It’s time to add the Designated Hitter in the National League. Yup I just said it. Baseball conservatives, start your shunning, because here we go!
Just recently, Cardinals ace Adam Wainwright has sustained a serious Achilles injury, while batting in the 5th inning. Nope, he wasn't on the pitcher’s mound, where PITCHERS pitch, but in the batter’s box, where BATTERS bat. It’s simple, pitchers shouldn't bat and batters shouldn't pitch. Wainwright is probably done for the season, but no official word has reported yet. Now, why does this matter to you? Because you like Adam Wainwright? Who doesn't!? C’mon his twitter handle is @UncleCharlie50. It doesn't get any better than that. Anyways, this injury is important because it could happen to anybody, especially pitchers, who try to do something they are not used to doing. Pitchers are supposed to pitch, not bat (Sorry Madison Bumgarner).
Max Scherzer has commented about this situation, “I wouldn't be opposed,” he said. “If you look at it from the macro side, who’d people rather see hit – Big Papi or me? Both leagues need to be on the same set of rules. We keep searching for offense. This would be the easiest way to add offense.” Scherzer is 100% right. Baseball needs offense. The easiest way to do that would be adding a Designated Hitter in the National League. Wake up Rob Manfred! Make sure Adding a DH in the NL is right below Put Pete Rose in the Hall of Fame on your to-do list.
Just think of the kids. The future generations. Yea, those guys who will eventually carry on the baseball popularity, those kids. They want to see their favorite player come up to bat and hit a home run! But if they see the pitcher come up and strike out trying to bunt, those same kids will be crying. To summarize my metaphor, baseball needs to standardize the DH in order to raise popularity.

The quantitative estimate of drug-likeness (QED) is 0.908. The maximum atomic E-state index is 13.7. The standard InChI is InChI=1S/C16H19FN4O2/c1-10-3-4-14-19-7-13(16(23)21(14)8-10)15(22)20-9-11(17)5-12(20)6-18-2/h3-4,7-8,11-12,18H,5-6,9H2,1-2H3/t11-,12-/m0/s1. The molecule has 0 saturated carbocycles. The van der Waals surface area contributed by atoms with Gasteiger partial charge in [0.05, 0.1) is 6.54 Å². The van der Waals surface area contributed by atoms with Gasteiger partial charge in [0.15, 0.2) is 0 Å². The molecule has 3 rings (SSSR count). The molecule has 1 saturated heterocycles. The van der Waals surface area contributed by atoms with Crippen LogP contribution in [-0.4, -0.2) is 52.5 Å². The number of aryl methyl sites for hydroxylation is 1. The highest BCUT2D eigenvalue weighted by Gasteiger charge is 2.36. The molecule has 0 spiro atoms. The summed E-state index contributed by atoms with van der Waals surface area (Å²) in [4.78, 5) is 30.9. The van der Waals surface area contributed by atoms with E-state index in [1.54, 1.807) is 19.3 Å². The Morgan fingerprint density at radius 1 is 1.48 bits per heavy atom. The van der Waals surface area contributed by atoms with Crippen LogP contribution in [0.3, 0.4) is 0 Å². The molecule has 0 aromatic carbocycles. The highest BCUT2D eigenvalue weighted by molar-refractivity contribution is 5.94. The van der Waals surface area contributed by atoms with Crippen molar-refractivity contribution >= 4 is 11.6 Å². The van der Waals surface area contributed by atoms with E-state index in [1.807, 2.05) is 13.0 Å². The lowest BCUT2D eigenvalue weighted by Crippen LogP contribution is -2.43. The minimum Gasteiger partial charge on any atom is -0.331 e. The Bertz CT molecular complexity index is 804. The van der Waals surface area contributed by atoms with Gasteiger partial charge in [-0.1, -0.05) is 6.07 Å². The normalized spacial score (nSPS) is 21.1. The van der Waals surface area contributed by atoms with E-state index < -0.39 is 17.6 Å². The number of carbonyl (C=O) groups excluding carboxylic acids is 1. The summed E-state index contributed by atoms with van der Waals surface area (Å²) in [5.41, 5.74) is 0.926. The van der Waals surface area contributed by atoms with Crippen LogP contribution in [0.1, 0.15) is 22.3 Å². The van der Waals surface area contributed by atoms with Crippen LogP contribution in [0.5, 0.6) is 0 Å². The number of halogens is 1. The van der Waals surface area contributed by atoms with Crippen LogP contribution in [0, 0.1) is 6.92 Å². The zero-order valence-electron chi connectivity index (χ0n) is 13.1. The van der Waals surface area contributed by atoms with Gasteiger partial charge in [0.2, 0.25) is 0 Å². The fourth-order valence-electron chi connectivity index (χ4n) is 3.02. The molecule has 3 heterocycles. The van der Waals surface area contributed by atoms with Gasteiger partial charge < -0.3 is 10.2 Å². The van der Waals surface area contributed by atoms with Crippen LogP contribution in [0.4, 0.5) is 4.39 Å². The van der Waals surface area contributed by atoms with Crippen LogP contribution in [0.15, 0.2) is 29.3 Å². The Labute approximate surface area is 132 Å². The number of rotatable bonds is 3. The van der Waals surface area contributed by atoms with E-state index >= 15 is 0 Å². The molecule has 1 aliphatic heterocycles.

Sorry baseball conservatives, change is good. In 2015, Rob Manfred changed baseball by adding a clock in between innings, and other rules that have been designed to cut out wasted time. And whattya know!? It worked. He’s 1-1 so far in his career as MLB Commissioner, that’s not bad, right?
Take the 2014 Giants as an example. In order to keep Michael Morse’s powerful bat in the lineup, they had to put him in left field. But he was a defensive liability in the outfield, among others like the Diamondbacks’ Mark Trumbo. The Giants had the unfair disadvantage of a weaker defense, just so they could have a big bat in their lineup. Gregor Blanco, strong defensively but weak offensively, was Morse’s counterpart in left field. Adding a DH in the National League would keep it fair during inter-league play, provide an opportunity to have a powerful bat in the lineup all the time, and keep the defense strong so they could win the game. Many teams have this same problem today, like the Cardinals with Matt Adams, the Phillies with Ryan Howard, and also could have been used with ex-Padre Carlos Quentin. The DH would help give guys a rest, and would ultimately prolong careers in the National League.
Baseball needs to adapt, or it will die. Adding the DH would be the most monumental, but also the most successful. It could be incorporated in Fall League, Spring Training, or Minor League games for testing, just like the pitch clock. And trust me, it will work. NL pitchers could focus all their attention on pitching, while also preventing injuries that could be sustained while batting (see Adam Wainwright). It would definitely add offense, that’s always a plus. Pitchers couldn't escape to the NL to boost their stats (see Scherzer, Lester…). Pitchers would come down to earth with their out-of-this-world performances (see Clayton Kershaw), not like I don’t like watching them dominate. Baseball is bound to change, so why hold it back?